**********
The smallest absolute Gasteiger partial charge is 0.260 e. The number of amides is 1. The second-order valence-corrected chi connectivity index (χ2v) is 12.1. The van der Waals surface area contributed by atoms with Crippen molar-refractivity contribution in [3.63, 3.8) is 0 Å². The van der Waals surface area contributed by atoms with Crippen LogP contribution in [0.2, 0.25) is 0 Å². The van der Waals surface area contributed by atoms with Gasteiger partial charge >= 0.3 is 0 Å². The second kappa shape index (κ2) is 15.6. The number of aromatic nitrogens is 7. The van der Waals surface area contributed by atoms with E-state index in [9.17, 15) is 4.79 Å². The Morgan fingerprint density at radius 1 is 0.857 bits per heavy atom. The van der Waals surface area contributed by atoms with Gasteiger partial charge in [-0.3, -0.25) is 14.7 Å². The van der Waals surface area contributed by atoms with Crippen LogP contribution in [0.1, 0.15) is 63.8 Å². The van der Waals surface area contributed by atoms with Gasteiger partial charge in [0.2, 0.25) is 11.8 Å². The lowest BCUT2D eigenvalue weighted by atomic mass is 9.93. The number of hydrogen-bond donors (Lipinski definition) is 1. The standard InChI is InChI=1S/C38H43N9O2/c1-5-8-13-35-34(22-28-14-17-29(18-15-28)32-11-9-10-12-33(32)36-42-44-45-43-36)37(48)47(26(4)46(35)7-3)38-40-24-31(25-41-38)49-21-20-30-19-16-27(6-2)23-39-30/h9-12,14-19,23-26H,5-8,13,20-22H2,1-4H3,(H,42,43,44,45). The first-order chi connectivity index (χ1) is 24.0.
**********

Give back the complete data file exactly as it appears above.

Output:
The smallest absolute Gasteiger partial charge is 0.260 e. The number of amides is 1. The second-order valence-corrected chi connectivity index (χ2v) is 12.1. The van der Waals surface area contributed by atoms with Crippen molar-refractivity contribution in [3.63, 3.8) is 0 Å². The van der Waals surface area contributed by atoms with Crippen LogP contribution in [0.2, 0.25) is 0 Å². The van der Waals surface area contributed by atoms with Gasteiger partial charge >= 0.3 is 0 Å². The second kappa shape index (κ2) is 15.6. The number of aromatic nitrogens is 7. The van der Waals surface area contributed by atoms with E-state index in [9.17, 15) is 4.79 Å². The Morgan fingerprint density at radius 1 is 0.857 bits per heavy atom. The van der Waals surface area contributed by atoms with Gasteiger partial charge in [-0.3, -0.25) is 14.7 Å². The van der Waals surface area contributed by atoms with Crippen LogP contribution in [0.1, 0.15) is 63.8 Å². The van der Waals surface area contributed by atoms with Gasteiger partial charge in [0.2, 0.25) is 11.8 Å². The lowest BCUT2D eigenvalue weighted by atomic mass is 9.93. The number of hydrogen-bond donors (Lipinski definition) is 1. The standard InChI is InChI=1S/C38H43N9O2/c1-5-8-13-35-34(22-28-14-17-29(18-15-28)32-11-9-10-12-33(32)36-42-44-45-43-36)37(48)47(26(4)46(35)7-3)38-40-24-31(25-41-38)49-21-20-30-19-16-27(6-2)23-39-30/h9-12,14-19,23-26H,5-8,13,20-22H2,1-4H3,(H,42,43,44,45). The first-order chi connectivity index (χ1) is 24.0.